NCAA DI Council recommends interim policy on name, image and likeness


Photo Credit: Tyler Gallo

By Ethan Morrison, Assistant Editor

On Monday, the NCAA Division I Council passed a vote to recommend that the NCAA Division I Board of Directors implement a policy that would allow student-athletes to start to compensate off of their name image, and likeness.

If the policy is adopted by the board, athletes can then engage in NIL activities that abide by the laws of the state. The institutions are responsible for determining whether or not the activities that the athletes are engaging in abiding by the state law.

In states without a NIL law, student-athletes can engage in activity without breaking any NCAA rules regarding NIL, and as of June 29, Pennsylvania does not currently have any NIL laws. Athletes can now also use professional services for NIL activities. Finally, student-athletes are required to report all activities consistent with state law to their university.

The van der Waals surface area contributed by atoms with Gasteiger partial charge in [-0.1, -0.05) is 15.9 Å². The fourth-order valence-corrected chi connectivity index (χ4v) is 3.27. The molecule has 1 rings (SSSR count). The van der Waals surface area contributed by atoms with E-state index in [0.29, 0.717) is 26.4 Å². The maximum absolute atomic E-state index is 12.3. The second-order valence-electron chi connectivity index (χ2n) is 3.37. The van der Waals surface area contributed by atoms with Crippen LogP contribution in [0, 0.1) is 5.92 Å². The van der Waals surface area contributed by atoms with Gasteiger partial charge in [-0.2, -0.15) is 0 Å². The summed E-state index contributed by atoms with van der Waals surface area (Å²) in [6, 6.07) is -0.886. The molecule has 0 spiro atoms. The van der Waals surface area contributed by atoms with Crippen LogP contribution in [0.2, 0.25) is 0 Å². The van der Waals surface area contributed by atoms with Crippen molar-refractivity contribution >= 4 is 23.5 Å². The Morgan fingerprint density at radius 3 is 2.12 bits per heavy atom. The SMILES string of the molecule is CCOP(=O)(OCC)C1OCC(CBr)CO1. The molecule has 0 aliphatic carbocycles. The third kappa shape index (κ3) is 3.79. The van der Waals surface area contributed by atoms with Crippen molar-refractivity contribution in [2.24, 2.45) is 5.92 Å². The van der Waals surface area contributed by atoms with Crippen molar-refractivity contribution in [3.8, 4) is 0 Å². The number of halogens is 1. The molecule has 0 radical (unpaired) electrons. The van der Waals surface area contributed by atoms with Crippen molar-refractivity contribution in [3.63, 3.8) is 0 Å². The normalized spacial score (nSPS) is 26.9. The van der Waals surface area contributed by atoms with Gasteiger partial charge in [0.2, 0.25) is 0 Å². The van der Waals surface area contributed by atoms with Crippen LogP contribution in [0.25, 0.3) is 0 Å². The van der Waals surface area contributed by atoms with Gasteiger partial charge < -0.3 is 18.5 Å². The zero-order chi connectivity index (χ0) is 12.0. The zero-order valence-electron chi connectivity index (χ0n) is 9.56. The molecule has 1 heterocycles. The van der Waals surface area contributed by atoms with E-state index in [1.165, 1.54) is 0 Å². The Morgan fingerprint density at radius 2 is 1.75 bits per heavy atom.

Multiple states have already passed laws allowing college athletes to profit off of NIL, but today, Ohio became the latest state to do so as Governor Mike DeWine signed an executive order allowing athletes in the state to profit off of their name, image and likeness.

The board will review the council’s policy suggestion on Wednesday, and if approved, in states that have passed legislation, NIL laws will go into effect on July 1.

As for how this affects Robert Morris, if passed, student-athletes at the school would be free to profit on their name, image and likeness in any way they choose. It could also open the door for new staff members, as seen at Duquesne, who recently hired a personal brand coach, Jordon Rooney, who is the first personal brand coach in the country.